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dragoon500ly 02-06-2013 08:54 AM

The Regular US Army in 1968
 
The Regular U.S. Army in April 1968

1st Armored Division Fort Hood, Texas
2nd Armored Division Fort Hood, Texas
3rd Armored Division Frankfurt, West Germany
4th Armored Division Goppingen, West Germany
1st Cavalry Division (Airmobile) Camp Evans, South Vietnam
1st Infantry Division Lai Khe, South Vietnam
2nd Infantry Division Tonggu Ri, South Korea
3rd Infantry Division (Mechanized) Wurzburg, West Germany
4th Infantry Division Pleiku, South Vietnam
5th Infantry Division (Mechanized)
Fort Carson, Colorado (one brigade in South Vietnam)
6th Infantry Division
Fort Campbell, Kentucky (one brigade in Hawaii)
7th Infantry Division Dopsu-dong, South Korea
8th Infantry Division Bad-Kreuznach, West Germany
9th Infantry Division Bear Cat, South Veitnam
23rd Infantry Division Chu Lai, South Vietnam
24th Infantry Division
Fort Riley, Kansas, (one brigade in West Germany)
25th Infantry Division Cu Chi, South Vietnam
82nd Airborne Division
Fort Bragg, North Carolina, (one brigade in South Vietnam)
101st Airborne Division Hue-Phu Bai, South Vietnam
2nd Armored Cavalry Regiment Nurnberg, West Germany
3rd Armored Cavalry Regiment Baumholder, West Germany
6th Armored Cavalry Regiment Fort Meade, Maryland
11th Armored Cavalry Regiment Xuan Loc, South Vietnam
14th Armored Cavalry Regiment Fulda, West Germany
171st Infantry Brigade Fort Wainwright, Alaska
172nd Infantry Brigade Fort Richardson, Alaska
173rd Airborne Brigade Bong Son, South Vietnam
193rd Infantry Brigade Panama Canal Zone
194th Armored Brigade Fort Knox, Kentucky
197th Infantry Brigade Fort Benning, Georgia
199th Infantry Brigade Long Binh, South Vietnam
Berlin Brigade Berlin, West Germany

This Order of Battle is of interest as it shows just how stretched the U.S. Army was at the height of the Vietnam War.

Of its four armored divisions, two were stationed in West Germany with two more under REFORGER.

Of its thirteen infantry divisions, seven were in South Vietnam, two in South Korea, two in West Germany and two in CONUS (one slatted for REFORGER and one as reinforcement for South Vietnam).

Of the two airborne divisions, one was in South Vietnam and one in CONUS (with one brigade in South Vietnam).

Of the five armored cavalry regiments, one was in South Vietnam, three in West Germany and one in CONUS/REFORGER.

One armored brigade was in CONUS, slatted for REFORGER.

One airborne brigade was in South Vietnam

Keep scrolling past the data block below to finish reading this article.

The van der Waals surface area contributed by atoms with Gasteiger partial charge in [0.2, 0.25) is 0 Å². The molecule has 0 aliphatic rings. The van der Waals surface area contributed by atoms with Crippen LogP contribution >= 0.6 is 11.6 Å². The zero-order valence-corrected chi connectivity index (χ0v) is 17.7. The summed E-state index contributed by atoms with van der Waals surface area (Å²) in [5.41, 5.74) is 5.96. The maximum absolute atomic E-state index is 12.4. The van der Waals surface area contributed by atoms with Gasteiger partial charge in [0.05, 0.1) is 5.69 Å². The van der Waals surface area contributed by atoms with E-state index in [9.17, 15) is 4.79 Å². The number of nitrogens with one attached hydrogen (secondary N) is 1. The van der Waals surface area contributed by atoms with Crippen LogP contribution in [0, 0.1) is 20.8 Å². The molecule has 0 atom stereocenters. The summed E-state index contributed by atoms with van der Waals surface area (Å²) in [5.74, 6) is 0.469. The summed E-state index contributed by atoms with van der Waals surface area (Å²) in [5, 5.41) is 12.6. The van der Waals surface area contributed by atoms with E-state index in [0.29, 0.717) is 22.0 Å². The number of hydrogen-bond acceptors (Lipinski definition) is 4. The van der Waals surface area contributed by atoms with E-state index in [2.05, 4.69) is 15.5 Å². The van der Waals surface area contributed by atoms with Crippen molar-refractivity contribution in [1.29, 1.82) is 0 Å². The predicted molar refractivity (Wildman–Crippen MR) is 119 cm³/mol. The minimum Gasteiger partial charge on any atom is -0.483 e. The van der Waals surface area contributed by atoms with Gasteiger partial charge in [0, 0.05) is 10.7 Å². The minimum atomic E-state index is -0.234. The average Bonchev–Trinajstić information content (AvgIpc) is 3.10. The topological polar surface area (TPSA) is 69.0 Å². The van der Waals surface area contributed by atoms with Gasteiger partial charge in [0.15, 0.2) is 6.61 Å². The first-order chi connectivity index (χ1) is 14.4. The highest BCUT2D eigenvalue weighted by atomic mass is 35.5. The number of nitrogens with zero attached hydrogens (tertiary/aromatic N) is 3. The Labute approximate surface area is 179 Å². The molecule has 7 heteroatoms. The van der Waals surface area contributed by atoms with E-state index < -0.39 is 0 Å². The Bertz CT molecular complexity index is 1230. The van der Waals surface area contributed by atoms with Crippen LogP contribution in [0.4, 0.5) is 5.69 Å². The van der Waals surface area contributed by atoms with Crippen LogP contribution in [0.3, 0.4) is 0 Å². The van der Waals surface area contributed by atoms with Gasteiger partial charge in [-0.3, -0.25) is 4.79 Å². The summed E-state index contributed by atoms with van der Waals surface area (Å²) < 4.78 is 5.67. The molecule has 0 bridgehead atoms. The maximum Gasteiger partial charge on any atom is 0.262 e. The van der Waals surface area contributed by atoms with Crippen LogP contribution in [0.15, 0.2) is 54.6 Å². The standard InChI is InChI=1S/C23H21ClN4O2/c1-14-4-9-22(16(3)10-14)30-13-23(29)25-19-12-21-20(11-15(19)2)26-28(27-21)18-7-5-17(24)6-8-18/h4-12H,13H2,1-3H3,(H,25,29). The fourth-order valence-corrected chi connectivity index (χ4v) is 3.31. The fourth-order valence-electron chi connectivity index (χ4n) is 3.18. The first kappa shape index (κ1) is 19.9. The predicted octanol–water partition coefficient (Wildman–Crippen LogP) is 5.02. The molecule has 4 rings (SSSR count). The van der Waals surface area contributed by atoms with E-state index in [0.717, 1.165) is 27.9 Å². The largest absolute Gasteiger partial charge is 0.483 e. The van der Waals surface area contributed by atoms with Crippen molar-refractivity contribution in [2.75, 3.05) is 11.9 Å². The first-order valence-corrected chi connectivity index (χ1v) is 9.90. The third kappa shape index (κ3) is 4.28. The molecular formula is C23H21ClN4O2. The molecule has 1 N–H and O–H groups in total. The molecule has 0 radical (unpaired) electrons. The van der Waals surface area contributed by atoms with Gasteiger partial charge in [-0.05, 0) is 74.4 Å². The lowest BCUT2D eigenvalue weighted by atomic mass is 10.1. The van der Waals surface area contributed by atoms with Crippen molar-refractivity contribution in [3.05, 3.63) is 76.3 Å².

Of the six infantry brigades, one was in West Germany; one in the Panama Canal Zone, two in South Vietnam and two in CONUS.

I have not included the National Guard and Army Reserve units as during this period of time, both were low on manpower and equipment and were not considered to be combat ready without at least 90 days of workup.

sources are the Army Green Book, 1968 and Vietnam Order of Battle by Shelby Stanton

mikeo80 02-06-2013 09:00 AM

Very interesting part of American military history. One very minor nit that needs to be picked. Fort Bragg is in North Carolina, not Georgia.

My $0.02

Mike

dragoon500ly 02-06-2013 09:01 AM

The Armor Battalion in Vietnam
 
The MTOE 17-35E for the Armor Battalion (as modified for Vietnam) comprised

Headquarters and Headquarters Company with 16 officers, 1 warrant officer and 139 enlisted men. There would be a section of 3 M-48 MBTs, 4 M-106A1 4.2-inch mortar carriers, 9 M-113 APCs as well as 5 2.5-ton trucks and 12 jeeps
Companies A, B & C would each consist of 5 officers and 87 enlisted men. With 17 M-48 MBTs, 1 M-113 APC, 1 M-88 ARV, 1 2.5-ton truck, 1 ¾-ton truck and 3 jeeps.
Company D (Service) had 6 officers, 2 warrant officers, and 152 enlisted men. With 2 M-113 APCs, 2 M-48 AVLBs, 2 M-88 ARVs, 2 5-ton wreckers, 20 5-ton trucks, 10 2.5-ton trucks, 5 ¾-ton trucks and 12 jeeps.

source is Stanton's Vietnam Order of Battle

Adm.Lee 02-06-2013 09:47 AM

I remember, as a young teenager (13? 14?) finding my father's Army Officer's Guide (hardback book, ca 1963). One of its chapters was a listing of posts, stateside and overseas, which had some divisional assignments. I took notes of that part, of course, since I'd only dealt with OBs in WW2 before that. In that pre-Internet era, that was big.

Obviously, nothing dealt with Vietnam at that date, and there was a lot on post etiquette and things. A peek into a different world.

Re: Vietnam-- Stanton's "Death of an American Army" was a very good read, too.

dragoon500ly 02-06-2013 11:17 AM

Quote: